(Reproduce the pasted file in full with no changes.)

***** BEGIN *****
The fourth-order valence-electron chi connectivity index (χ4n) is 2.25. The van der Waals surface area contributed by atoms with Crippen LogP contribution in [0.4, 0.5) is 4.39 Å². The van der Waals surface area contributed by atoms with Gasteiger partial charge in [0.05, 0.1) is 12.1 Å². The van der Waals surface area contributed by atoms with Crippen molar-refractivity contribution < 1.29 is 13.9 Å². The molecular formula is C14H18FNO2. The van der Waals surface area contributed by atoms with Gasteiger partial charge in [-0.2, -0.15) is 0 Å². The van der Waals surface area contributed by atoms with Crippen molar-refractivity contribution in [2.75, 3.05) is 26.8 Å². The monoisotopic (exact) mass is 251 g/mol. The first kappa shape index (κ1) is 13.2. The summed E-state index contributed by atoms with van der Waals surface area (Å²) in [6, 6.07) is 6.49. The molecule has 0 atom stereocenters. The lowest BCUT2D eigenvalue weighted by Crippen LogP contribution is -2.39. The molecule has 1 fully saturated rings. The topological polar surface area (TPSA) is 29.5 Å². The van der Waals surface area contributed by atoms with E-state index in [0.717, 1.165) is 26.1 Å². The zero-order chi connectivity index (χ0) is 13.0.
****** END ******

The fourth-order valence-electron chi connectivity index (χ4n) is 2.25. The van der Waals surface area contributed by atoms with Crippen LogP contribution in [0.4, 0.5) is 4.39 Å². The van der Waals surface area contributed by atoms with Gasteiger partial charge in [0.05, 0.1) is 12.1 Å². The van der Waals surface area contributed by atoms with Crippen molar-refractivity contribution < 1.29 is 13.9 Å². The molecular formula is C14H18FNO2. The van der Waals surface area contributed by atoms with Gasteiger partial charge in [-0.2, -0.15) is 0 Å². The van der Waals surface area contributed by atoms with Crippen molar-refractivity contribution in [2.75, 3.05) is 26.8 Å². The monoisotopic (exact) mass is 251 g/mol. The first kappa shape index (κ1) is 13.2. The summed E-state index contributed by atoms with van der Waals surface area (Å²) in [6, 6.07) is 6.49. The molecule has 0 atom stereocenters. The lowest BCUT2D eigenvalue weighted by Crippen LogP contribution is -2.39. The molecule has 1 fully saturated rings. The topological polar surface area (TPSA) is 29.5 Å². The van der Waals surface area contributed by atoms with E-state index in [0.717, 1.165) is 26.1 Å². The zero-order chi connectivity index (χ0) is 13.0.